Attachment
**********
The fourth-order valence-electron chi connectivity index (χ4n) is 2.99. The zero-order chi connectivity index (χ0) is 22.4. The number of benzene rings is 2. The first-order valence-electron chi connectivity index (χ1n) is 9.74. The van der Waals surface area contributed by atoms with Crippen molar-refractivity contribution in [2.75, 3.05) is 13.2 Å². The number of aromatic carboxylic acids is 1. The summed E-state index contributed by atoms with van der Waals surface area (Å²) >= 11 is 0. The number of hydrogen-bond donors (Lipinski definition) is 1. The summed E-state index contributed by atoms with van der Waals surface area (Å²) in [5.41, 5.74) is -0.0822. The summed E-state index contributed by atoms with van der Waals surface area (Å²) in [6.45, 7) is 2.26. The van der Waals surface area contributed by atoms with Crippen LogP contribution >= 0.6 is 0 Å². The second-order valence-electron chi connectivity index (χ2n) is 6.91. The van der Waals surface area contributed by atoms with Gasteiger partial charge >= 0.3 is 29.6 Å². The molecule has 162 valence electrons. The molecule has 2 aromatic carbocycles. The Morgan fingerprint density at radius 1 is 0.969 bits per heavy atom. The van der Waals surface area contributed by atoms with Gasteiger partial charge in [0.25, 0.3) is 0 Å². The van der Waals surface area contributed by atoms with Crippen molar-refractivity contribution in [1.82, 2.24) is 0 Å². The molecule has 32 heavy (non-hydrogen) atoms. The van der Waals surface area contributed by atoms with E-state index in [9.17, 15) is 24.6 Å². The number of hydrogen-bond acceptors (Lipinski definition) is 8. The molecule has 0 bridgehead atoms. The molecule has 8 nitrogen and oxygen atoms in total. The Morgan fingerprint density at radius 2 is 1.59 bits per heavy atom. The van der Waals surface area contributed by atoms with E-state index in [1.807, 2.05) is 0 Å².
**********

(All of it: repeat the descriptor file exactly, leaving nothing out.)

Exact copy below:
The fourth-order valence-electron chi connectivity index (χ4n) is 2.99. The zero-order chi connectivity index (χ0) is 22.4. The number of benzene rings is 2. The first-order valence-electron chi connectivity index (χ1n) is 9.74. The van der Waals surface area contributed by atoms with Crippen molar-refractivity contribution in [2.75, 3.05) is 13.2 Å². The number of aromatic carboxylic acids is 1. The summed E-state index contributed by atoms with van der Waals surface area (Å²) >= 11 is 0. The number of hydrogen-bond donors (Lipinski definition) is 1. The summed E-state index contributed by atoms with van der Waals surface area (Å²) in [5.41, 5.74) is -0.0822. The summed E-state index contributed by atoms with van der Waals surface area (Å²) in [6.45, 7) is 2.26. The van der Waals surface area contributed by atoms with Crippen LogP contribution >= 0.6 is 0 Å². The second-order valence-electron chi connectivity index (χ2n) is 6.91. The van der Waals surface area contributed by atoms with Gasteiger partial charge >= 0.3 is 29.6 Å². The molecule has 162 valence electrons. The molecule has 2 aromatic carbocycles. The Morgan fingerprint density at radius 1 is 0.969 bits per heavy atom. The van der Waals surface area contributed by atoms with Gasteiger partial charge in [0.25, 0.3) is 0 Å². The van der Waals surface area contributed by atoms with Crippen molar-refractivity contribution in [1.82, 2.24) is 0 Å². The molecule has 32 heavy (non-hydrogen) atoms. The van der Waals surface area contributed by atoms with E-state index in [9.17, 15) is 24.6 Å². The number of hydrogen-bond acceptors (Lipinski definition) is 8. The molecule has 0 bridgehead atoms. The molecule has 8 nitrogen and oxygen atoms in total. The Morgan fingerprint density at radius 2 is 1.59 bits per heavy atom. The van der Waals surface area contributed by atoms with E-state index in [1.807, 2.05) is 0 Å².